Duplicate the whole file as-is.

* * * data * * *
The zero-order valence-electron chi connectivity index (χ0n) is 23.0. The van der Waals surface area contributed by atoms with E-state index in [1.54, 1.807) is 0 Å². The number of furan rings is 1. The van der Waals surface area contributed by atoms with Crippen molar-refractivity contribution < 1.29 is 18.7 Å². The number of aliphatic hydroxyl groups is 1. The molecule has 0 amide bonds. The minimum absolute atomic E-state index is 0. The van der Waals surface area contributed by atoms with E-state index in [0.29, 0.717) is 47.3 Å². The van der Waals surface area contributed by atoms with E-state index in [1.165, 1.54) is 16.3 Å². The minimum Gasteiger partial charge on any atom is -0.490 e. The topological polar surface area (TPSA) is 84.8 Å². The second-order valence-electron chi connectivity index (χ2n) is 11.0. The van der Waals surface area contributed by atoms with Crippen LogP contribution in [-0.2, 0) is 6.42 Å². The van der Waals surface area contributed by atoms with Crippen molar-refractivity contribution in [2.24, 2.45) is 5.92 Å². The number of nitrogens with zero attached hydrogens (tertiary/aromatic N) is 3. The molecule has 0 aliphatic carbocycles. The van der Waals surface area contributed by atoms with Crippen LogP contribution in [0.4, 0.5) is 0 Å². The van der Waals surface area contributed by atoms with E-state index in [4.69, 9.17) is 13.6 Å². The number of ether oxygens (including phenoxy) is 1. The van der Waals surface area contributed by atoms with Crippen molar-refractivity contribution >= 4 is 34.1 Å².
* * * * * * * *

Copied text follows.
The zero-order valence-electron chi connectivity index (χ0n) is 23.0. The van der Waals surface area contributed by atoms with E-state index in [1.54, 1.807) is 0 Å². The number of furan rings is 1. The van der Waals surface area contributed by atoms with Crippen molar-refractivity contribution < 1.29 is 18.7 Å². The number of aliphatic hydroxyl groups is 1. The molecule has 0 amide bonds. The minimum absolute atomic E-state index is 0. The van der Waals surface area contributed by atoms with E-state index in [0.29, 0.717) is 47.3 Å². The van der Waals surface area contributed by atoms with E-state index in [1.165, 1.54) is 16.3 Å². The minimum Gasteiger partial charge on any atom is -0.490 e. The topological polar surface area (TPSA) is 84.8 Å². The second-order valence-electron chi connectivity index (χ2n) is 11.0. The van der Waals surface area contributed by atoms with Crippen LogP contribution in [-0.2, 0) is 6.42 Å². The van der Waals surface area contributed by atoms with Crippen molar-refractivity contribution in [2.24, 2.45) is 5.92 Å². The number of nitrogens with zero attached hydrogens (tertiary/aromatic N) is 3. The molecule has 0 aliphatic carbocycles. The van der Waals surface area contributed by atoms with Crippen LogP contribution in [0.4, 0.5) is 0 Å². The van der Waals surface area contributed by atoms with E-state index in [4.69, 9.17) is 13.6 Å². The number of ether oxygens (including phenoxy) is 1. The van der Waals surface area contributed by atoms with Crippen molar-refractivity contribution >= 4 is 34.1 Å².